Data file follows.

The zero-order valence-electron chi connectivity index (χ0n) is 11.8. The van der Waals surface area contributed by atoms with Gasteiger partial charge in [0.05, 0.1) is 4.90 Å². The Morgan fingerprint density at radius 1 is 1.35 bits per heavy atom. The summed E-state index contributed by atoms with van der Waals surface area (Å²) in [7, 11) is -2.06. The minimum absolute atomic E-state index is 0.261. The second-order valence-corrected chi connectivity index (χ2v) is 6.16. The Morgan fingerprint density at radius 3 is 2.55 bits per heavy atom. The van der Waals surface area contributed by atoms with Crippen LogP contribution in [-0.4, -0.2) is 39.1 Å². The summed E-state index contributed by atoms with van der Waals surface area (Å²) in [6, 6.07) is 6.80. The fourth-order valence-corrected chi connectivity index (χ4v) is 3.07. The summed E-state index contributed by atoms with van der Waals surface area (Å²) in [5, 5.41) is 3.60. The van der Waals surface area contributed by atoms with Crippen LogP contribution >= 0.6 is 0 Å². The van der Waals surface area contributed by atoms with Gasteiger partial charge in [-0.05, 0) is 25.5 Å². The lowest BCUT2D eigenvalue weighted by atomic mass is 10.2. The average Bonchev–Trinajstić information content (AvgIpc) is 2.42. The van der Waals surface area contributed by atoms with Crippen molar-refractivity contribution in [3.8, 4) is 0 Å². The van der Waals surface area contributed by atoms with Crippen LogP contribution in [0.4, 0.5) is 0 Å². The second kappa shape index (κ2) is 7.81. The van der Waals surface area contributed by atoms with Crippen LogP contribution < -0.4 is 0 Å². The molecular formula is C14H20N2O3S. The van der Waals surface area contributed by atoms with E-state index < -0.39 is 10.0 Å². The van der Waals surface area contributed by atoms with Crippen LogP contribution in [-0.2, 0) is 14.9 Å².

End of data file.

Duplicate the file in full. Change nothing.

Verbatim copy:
The zero-order valence-electron chi connectivity index (χ0n) is 11.8. The van der Waals surface area contributed by atoms with Gasteiger partial charge in [0.05, 0.1) is 4.90 Å². The Morgan fingerprint density at radius 1 is 1.35 bits per heavy atom. The summed E-state index contributed by atoms with van der Waals surface area (Å²) in [7, 11) is -2.06. The minimum absolute atomic E-state index is 0.261. The second-order valence-corrected chi connectivity index (χ2v) is 6.16. The Morgan fingerprint density at radius 3 is 2.55 bits per heavy atom. The van der Waals surface area contributed by atoms with Crippen LogP contribution in [-0.4, -0.2) is 39.1 Å². The summed E-state index contributed by atoms with van der Waals surface area (Å²) in [6, 6.07) is 6.80. The fourth-order valence-corrected chi connectivity index (χ4v) is 3.07. The summed E-state index contributed by atoms with van der Waals surface area (Å²) in [5, 5.41) is 3.60. The van der Waals surface area contributed by atoms with Crippen LogP contribution >= 0.6 is 0 Å². The van der Waals surface area contributed by atoms with Gasteiger partial charge in [-0.05, 0) is 25.5 Å². The lowest BCUT2D eigenvalue weighted by atomic mass is 10.2. The average Bonchev–Trinajstić information content (AvgIpc) is 2.42. The van der Waals surface area contributed by atoms with Crippen molar-refractivity contribution in [3.8, 4) is 0 Å². The van der Waals surface area contributed by atoms with Crippen LogP contribution in [0.4, 0.5) is 0 Å². The second kappa shape index (κ2) is 7.81. The van der Waals surface area contributed by atoms with Crippen LogP contribution < -0.4 is 0 Å². The molecular formula is C14H20N2O3S. The van der Waals surface area contributed by atoms with E-state index < -0.39 is 10.0 Å². The van der Waals surface area contributed by atoms with Crippen LogP contribution in [-0.2, 0) is 14.9 Å².